the terms of their contracts.

would soon be rendered.

drawing to a close. He could see that. There


was no more testifying, no more gabble of
tongues.

The French

devils

were

tired,

too,

and evidently waiting for the judgment. And


as he waited he remembered back in his life

when he had

to the time

and

signed the contract

Times had

set sail in the ship for Tahiti.

been hard in

his seacoast village,

indentured himself to labor for

and when he

five

years in the

Mexican a day, he had


thought himself fortunate. There were men in
his village who toiled a whole year for ten dol
South Seas

lars

at fifty cents

Mexican, and there were

women who made

THE CHINAGO

159

the year round for five dollars, while in

nets

all

the

houses of shopkeepers there were maid

service.

who received four


And here he was

a day;

for

servants

to receive fifty cents

one day, only one day, he was to

receive that princely

were hard

dollars for a year of

sum

What

At the end of the

would return home

that

was

and he would never have

He would

be a rich

man

for

life,

if

five

the

work

years he

in the contract

to

work

again.

with a house of

own, a wife, and children growing up to


venerate him. Yes, and back of the house he
his

would have a small garden, a place of medita


tion and repose, with goldfish in a tiny lakelet,
and wind

bells tinkling in the several trees,

and

would be a high wall all around so that


meditation and repose should be undis

there
his

turbed.

Well, he had worked out three of those five


years.

own

He was

already a wealthy

man

(in his

country), through his earnings, and only

two years more intervened between the cotton


plantation on Tahiti and the meditation and re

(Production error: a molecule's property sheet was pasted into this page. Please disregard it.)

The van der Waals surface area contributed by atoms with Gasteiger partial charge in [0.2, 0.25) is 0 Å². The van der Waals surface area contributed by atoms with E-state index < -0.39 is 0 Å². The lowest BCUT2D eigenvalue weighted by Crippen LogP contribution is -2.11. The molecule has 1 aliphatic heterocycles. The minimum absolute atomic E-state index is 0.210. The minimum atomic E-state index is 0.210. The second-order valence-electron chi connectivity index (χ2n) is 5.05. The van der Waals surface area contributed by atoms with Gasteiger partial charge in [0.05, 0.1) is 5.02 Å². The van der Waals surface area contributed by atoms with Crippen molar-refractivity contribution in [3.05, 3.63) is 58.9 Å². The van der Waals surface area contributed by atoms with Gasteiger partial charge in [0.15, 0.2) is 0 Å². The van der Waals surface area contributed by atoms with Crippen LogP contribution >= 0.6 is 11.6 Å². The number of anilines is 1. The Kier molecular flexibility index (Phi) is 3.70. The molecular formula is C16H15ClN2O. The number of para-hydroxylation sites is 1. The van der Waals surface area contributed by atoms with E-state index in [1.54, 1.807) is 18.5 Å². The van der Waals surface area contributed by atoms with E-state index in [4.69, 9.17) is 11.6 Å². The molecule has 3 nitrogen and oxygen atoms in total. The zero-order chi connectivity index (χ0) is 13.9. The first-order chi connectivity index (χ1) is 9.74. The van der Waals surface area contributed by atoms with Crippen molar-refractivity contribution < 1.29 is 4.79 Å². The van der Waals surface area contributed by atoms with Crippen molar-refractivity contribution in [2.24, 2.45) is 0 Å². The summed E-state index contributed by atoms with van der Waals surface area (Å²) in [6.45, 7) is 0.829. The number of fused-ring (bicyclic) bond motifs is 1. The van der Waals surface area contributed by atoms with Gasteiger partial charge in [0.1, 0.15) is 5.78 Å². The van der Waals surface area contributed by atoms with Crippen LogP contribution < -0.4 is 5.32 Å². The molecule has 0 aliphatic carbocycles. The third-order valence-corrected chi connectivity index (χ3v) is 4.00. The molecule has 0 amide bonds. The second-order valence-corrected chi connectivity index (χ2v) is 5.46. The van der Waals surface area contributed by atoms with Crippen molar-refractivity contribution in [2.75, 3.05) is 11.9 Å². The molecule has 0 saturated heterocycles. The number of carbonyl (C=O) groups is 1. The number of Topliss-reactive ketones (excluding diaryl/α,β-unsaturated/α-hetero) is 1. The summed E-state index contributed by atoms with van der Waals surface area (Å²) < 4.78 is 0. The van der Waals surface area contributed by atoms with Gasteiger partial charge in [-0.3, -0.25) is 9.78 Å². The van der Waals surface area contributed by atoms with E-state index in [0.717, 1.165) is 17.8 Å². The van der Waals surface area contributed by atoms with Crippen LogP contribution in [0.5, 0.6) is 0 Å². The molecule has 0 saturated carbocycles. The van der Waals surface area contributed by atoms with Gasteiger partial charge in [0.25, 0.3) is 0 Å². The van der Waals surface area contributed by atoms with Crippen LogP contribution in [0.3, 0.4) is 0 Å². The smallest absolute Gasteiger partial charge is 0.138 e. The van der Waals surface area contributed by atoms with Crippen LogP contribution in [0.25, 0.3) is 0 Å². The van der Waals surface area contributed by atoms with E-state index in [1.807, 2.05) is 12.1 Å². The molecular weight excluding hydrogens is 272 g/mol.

pose that awaited him.

But just now he was

THE CHINAGO

160

losing

money because

of the unfortunate acci

dent of being present at the killing of

He had

Ga.

lain three

weeks

Chung
and

in prison,

day of those three weeks he had lost


cents.
But now judgment would soon be

for each
fifty

given,

Ah

and he would go back to work.


Cho was twenty-two years old. He was

happy and good-natured, and it was easy for


him to smile. While his body was slim in the
Asiatic way, his face
like the

moon, and

was rotund.
it

It

was round,

irradiated a gentle

com

placence and a sweet kindliness of spirit that

was unusual among


his looks belie

never took

him.

part

countrymen. Nor did


He never caused trouble,

his

in

wrangling.

He

not

did

His soul was not harsh enough for

gamble.

He

the soul that must belong to a gambler.

was content with


ures.

day
to

little

The hush and

things and simple pleas


quiet in the cool of the

after the blazing toil in the cotton field

him an

infinite satisfaction.

He

could

was

sit

for

hours gazing at a solitary flower and philoso


phizing about the mysteries and riddles of
being.

blue heron on

tiny crescent

of

THE CHINAGO
sandy beach, a

161

silvery splatter of flying fish, or

a sunset of pearl and rose across the lagoon,

could entrance him to

all

forgetfulness of the

procession of wearisome days and of the heavy


lash of

Schemmer.

Schemmer, Karl Schemmer, was a brute, a


brutish brute.
But he earned his salary. He
got the last particle of strength out of the five

hundred slaves;

for slaves they

term of years was up.


to extract the strength

were

until their

Schemmer worked hard


from those

sweating bodies and to transmute

five
it

of fluffy cotton ready for export.


nant, iron-clad, primeval brutishness

hundred

into bales

His domi

was what

enabled him to effect the transmutation.

Also,

he was assisted by a thick leather belt, three


inches wide and a yard in length, with which he
always rode and which, on occasion, could come

down on

the naked back of a stooping coolie

with a report like a pistol-shot.

These reports

were frequent when Schemmer rode down the


furrowed field.
/

Once,

at the beginning of the first year of

contract labor, he had killed a coolie with a

THE CHINAGO

162

blow of

single

his

He had

fist.

not exactly

crushed the man's head like an egg-shell, but


the blow had been sufficient to addle what was
and, after being sick for a week, the

inside,

man had

But the Chinese had not com

died.

plained to the French devils that ruled over


Tahiti.

was

It

was

own

lookout.

Schemmer

They must avoid his


they avoided the venom of the centi

their

wrath as

their

problem.

pedes that lurked in the grass or crept into the

The China-

sleeping quarters on rainy nights.

such they were called by the indolent,

gos

saw

brown-skinned island folk


did not displease

Schemmer

to

it

that they